Mixing it up in Italy

Robert Joseph discovers a trio of wines at Vinitaly Special Edition that make him rethink his position.

Three very different wines
Three very different wines

I don’t do wine reviews any more – after writing them daily for over 20 years, but this week, I have a reason for wanting to talk specifically about three wines.

Brasa Coèrta 2018 is the first wine of its kind that I’ve ever tasted. Produced in a 1.2ha vineyard from hand-picked grapes that are left in boxes for ten days before crushing, it’s fermented using its own yeasts and is neither fined nor filtered. It’s a natural Valpolicella, and rather lovely in its bright fruit and granular texture.

It comes with the kind of child-like label design that I now associate with many natural wines and is blessed with distinguished Italian godparents in the shape of Diego Rossi, owner-chef of Trippa restaurant in Milan and a natural wine enthusiast, and the viticultural consultant Lorenzo Corino.

Hey French Edition II is another novelty. A blend of four vintages – 2015, 2016, 2017 and 2018 – it’s also an assemblage of – principally – Garganega, Pinot Blanc and Sauvignon from variously located vineyards in the eastern part of Soave. Each of the wines is made using selected yeasts and there is a limited amount of malolactic fermentation. All of the wines get six months in oak before going into stainless steel to await final blending. This is no natural wine, but it is a lovely, complex effort, that somehow evokes thoughts of Meursault and dry Loire Chenin. The oak is very much in the background, and there’s lots of richness balanced by fresh acidity. It’s a fascinating wine that, despite a lack of vintage and not reflecting any particular DOC or DOCG, won the prize for top Veneto white at MundusVini 2020.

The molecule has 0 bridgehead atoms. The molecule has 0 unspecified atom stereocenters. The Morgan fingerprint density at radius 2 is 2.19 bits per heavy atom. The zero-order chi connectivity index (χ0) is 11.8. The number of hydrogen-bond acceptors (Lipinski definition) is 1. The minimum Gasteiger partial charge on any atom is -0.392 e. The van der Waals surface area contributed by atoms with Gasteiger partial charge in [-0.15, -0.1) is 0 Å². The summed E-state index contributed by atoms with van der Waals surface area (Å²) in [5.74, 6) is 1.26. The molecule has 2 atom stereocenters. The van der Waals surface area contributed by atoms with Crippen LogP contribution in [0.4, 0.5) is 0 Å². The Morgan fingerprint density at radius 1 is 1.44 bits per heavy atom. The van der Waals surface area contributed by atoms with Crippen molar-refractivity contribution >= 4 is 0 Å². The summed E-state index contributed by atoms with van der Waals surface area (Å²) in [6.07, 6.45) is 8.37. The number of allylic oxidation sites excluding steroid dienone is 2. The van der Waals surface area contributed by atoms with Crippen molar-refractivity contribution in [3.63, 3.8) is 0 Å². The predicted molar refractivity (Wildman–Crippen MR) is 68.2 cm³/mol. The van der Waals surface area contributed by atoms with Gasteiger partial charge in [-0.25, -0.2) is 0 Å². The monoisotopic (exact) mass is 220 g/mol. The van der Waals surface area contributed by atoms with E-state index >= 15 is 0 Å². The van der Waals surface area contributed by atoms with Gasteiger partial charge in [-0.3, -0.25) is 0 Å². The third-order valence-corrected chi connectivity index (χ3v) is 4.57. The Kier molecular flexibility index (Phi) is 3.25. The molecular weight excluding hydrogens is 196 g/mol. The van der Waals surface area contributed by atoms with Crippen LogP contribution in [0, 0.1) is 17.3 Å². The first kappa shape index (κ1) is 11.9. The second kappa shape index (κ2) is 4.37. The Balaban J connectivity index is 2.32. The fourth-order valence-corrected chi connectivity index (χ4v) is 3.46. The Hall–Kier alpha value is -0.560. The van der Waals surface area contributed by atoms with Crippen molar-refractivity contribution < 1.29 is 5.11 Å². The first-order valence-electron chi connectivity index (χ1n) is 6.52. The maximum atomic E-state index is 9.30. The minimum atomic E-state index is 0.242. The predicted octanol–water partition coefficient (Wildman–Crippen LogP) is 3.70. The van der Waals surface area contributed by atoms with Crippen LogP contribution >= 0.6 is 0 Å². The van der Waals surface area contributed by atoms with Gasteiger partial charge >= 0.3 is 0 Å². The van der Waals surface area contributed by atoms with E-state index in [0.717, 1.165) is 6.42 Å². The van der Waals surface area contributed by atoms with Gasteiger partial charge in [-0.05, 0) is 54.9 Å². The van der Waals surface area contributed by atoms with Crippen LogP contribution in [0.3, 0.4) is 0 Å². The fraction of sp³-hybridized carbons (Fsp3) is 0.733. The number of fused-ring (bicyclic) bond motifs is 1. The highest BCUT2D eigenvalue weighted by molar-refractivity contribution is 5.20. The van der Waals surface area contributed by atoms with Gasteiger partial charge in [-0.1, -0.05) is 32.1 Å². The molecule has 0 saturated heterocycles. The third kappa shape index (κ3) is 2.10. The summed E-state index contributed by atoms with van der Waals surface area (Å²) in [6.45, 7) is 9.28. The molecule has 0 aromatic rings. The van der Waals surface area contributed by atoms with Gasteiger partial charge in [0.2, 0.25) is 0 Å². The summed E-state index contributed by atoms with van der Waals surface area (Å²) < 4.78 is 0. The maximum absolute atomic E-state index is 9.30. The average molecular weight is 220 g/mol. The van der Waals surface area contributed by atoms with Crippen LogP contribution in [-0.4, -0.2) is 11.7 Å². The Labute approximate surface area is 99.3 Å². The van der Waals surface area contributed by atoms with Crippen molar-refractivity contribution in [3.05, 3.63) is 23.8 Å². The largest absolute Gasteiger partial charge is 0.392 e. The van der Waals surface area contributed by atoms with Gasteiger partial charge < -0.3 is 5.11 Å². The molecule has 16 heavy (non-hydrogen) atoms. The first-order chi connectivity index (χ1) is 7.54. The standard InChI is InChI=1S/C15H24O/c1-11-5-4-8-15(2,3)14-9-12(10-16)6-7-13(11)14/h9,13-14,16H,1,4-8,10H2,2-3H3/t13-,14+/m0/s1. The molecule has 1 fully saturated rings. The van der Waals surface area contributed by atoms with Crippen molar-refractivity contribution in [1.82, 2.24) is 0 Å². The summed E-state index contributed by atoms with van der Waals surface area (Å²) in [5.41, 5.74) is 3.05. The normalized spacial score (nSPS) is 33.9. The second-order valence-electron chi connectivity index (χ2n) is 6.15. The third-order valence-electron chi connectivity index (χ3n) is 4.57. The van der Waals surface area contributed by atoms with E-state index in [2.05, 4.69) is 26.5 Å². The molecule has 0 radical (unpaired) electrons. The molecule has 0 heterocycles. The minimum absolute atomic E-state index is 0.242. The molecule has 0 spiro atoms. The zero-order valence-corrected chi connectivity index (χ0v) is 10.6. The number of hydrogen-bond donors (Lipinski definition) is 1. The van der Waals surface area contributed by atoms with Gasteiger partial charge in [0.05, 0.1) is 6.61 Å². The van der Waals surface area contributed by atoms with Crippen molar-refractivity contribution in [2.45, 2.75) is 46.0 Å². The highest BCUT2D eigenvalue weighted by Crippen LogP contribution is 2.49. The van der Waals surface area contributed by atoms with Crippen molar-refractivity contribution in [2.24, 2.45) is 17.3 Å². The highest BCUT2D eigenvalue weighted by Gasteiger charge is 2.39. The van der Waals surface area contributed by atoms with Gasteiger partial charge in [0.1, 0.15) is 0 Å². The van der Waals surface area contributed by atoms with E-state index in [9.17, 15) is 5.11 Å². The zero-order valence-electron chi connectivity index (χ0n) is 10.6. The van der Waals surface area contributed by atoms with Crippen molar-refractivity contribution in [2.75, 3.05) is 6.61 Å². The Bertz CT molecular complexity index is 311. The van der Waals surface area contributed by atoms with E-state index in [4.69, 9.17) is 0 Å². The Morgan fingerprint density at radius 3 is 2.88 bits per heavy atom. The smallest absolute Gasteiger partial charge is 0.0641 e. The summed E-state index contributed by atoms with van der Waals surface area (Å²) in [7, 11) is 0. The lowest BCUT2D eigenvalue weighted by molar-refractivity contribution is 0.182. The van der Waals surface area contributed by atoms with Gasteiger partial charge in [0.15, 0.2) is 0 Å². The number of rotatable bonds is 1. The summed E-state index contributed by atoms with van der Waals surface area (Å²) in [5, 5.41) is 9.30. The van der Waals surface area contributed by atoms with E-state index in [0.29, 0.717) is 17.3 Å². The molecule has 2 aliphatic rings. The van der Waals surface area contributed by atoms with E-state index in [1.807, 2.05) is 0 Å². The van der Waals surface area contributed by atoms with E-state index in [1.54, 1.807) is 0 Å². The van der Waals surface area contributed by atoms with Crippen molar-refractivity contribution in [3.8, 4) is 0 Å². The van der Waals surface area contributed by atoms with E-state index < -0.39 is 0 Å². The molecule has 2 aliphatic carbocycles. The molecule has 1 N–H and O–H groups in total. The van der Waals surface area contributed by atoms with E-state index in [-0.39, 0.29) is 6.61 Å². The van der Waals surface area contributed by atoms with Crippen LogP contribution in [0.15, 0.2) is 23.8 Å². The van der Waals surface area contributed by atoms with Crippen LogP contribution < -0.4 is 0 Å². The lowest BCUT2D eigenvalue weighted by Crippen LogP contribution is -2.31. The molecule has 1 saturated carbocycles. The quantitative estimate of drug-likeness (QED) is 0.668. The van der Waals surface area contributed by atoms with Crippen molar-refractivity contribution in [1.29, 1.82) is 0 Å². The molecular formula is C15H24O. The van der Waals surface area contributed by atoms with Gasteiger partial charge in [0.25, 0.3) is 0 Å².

Teasing the neighbours

The label here - by the French artist CB Hoyo - is punkily handwritten, and unashamedly confrontational: “HEY FRENCH. YOU COULD HAVE MADE THIS, BUT YOU DIDN’T”.

Only 30,000 bottles were produced, and I’d happily put some bottles away to see how they evolve, while having a few on hand to enjoy next year.

And finally, there’s a Primitivo aged in Cognac barrels, called Roosevelt Riding a Moose. Actually, there’s also a Cabernet Sauvignon that got the same treatment, but of the two I preferred the former, and to be frank would not choose to buy either. The Primitivo has some sweetness that makes it better suited to carry the brandy in a way that competes with the Bourbon Barrel Californians on which it is clearly modelled. It may not be to my taste, but I can see it doing well in the US.

What caught my attention about these three wines that I’d never seen or tasted before I was introduced to them by Cecilia Pasqua was that they were all produced by company that belongs to her family. They reflected the way that just as classical musicians can do jazz and comedians play Hamlet, there’s no reason why any wine producer has to be pigeon-holed into a particular style.

But that’s not often the way we look at the wine industry.

In this week’s newsletter, there’s a story [LINK] about Philip Cox who ‘almost got hate mail’ for daring to produce natural wine in his large commercial winery in Romania. I’ve also been guilty of this narrowness of vision when I’ve questioned whether Jacob’s Creek, a big brand notable for the relatively purist nature of its wines, should be making Bourbon- and Rum-Barrel wine. No one has to buy and drink every item in a producer’s portfolio, and wines I enjoy, others may hate and vice versa.

What matters is that each wine has its own character, makes sense in its own terms and gives pleasure to the people at whom it is targeted.

And if experimentation, including the novel use of Cognac casks, helps to achieves that objective, I for one, am delighted.

Robert Joseph

 

 

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